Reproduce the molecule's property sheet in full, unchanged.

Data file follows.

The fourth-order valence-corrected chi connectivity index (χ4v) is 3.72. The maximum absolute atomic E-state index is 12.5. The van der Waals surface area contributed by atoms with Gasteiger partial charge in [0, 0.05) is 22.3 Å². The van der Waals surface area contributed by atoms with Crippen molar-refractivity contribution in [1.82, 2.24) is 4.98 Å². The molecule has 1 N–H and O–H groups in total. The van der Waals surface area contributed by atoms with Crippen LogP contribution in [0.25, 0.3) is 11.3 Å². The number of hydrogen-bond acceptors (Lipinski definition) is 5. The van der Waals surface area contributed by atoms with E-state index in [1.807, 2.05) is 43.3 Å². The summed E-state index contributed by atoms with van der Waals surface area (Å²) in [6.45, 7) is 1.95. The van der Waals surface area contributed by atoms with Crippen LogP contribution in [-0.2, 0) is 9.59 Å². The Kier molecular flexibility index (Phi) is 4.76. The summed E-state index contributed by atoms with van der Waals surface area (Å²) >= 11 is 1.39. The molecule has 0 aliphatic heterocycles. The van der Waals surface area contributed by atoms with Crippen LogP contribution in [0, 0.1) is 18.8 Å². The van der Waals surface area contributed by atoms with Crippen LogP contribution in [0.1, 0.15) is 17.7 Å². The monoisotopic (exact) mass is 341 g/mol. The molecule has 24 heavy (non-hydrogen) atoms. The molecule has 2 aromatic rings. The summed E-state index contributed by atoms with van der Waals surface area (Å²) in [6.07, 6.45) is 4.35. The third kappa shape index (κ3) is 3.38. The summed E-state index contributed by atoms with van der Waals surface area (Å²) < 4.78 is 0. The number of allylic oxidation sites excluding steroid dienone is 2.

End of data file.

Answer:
The fourth-order valence-corrected chi connectivity index (χ4v) is 3.72. The maximum absolute atomic E-state index is 12.5. The van der Waals surface area contributed by atoms with Gasteiger partial charge in [0, 0.05) is 22.3 Å². The van der Waals surface area contributed by atoms with Crippen molar-refractivity contribution in [1.82, 2.24) is 4.98 Å². The molecule has 1 N–H and O–H groups in total. The van der Waals surface area contributed by atoms with Crippen LogP contribution in [0.25, 0.3) is 11.3 Å². The number of hydrogen-bond acceptors (Lipinski definition) is 5. The van der Waals surface area contributed by atoms with E-state index in [1.807, 2.05) is 43.3 Å². The summed E-state index contributed by atoms with van der Waals surface area (Å²) in [6.45, 7) is 1.95. The van der Waals surface area contributed by atoms with Crippen LogP contribution in [-0.2, 0) is 9.59 Å². The Kier molecular flexibility index (Phi) is 4.76. The summed E-state index contributed by atoms with van der Waals surface area (Å²) >= 11 is 1.39. The molecule has 0 aliphatic heterocycles. The van der Waals surface area contributed by atoms with Crippen LogP contribution in [0, 0.1) is 18.8 Å². The van der Waals surface area contributed by atoms with Crippen LogP contribution in [0.1, 0.15) is 17.7 Å². The monoisotopic (exact) mass is 341 g/mol. The molecule has 24 heavy (non-hydrogen) atoms. The molecule has 2 aromatic rings. The summed E-state index contributed by atoms with van der Waals surface area (Å²) in [6.07, 6.45) is 4.35. The third kappa shape index (κ3) is 3.38. The summed E-state index contributed by atoms with van der Waals surface area (Å²) < 4.78 is 0. The number of allylic oxidation sites excluding steroid dienone is 2.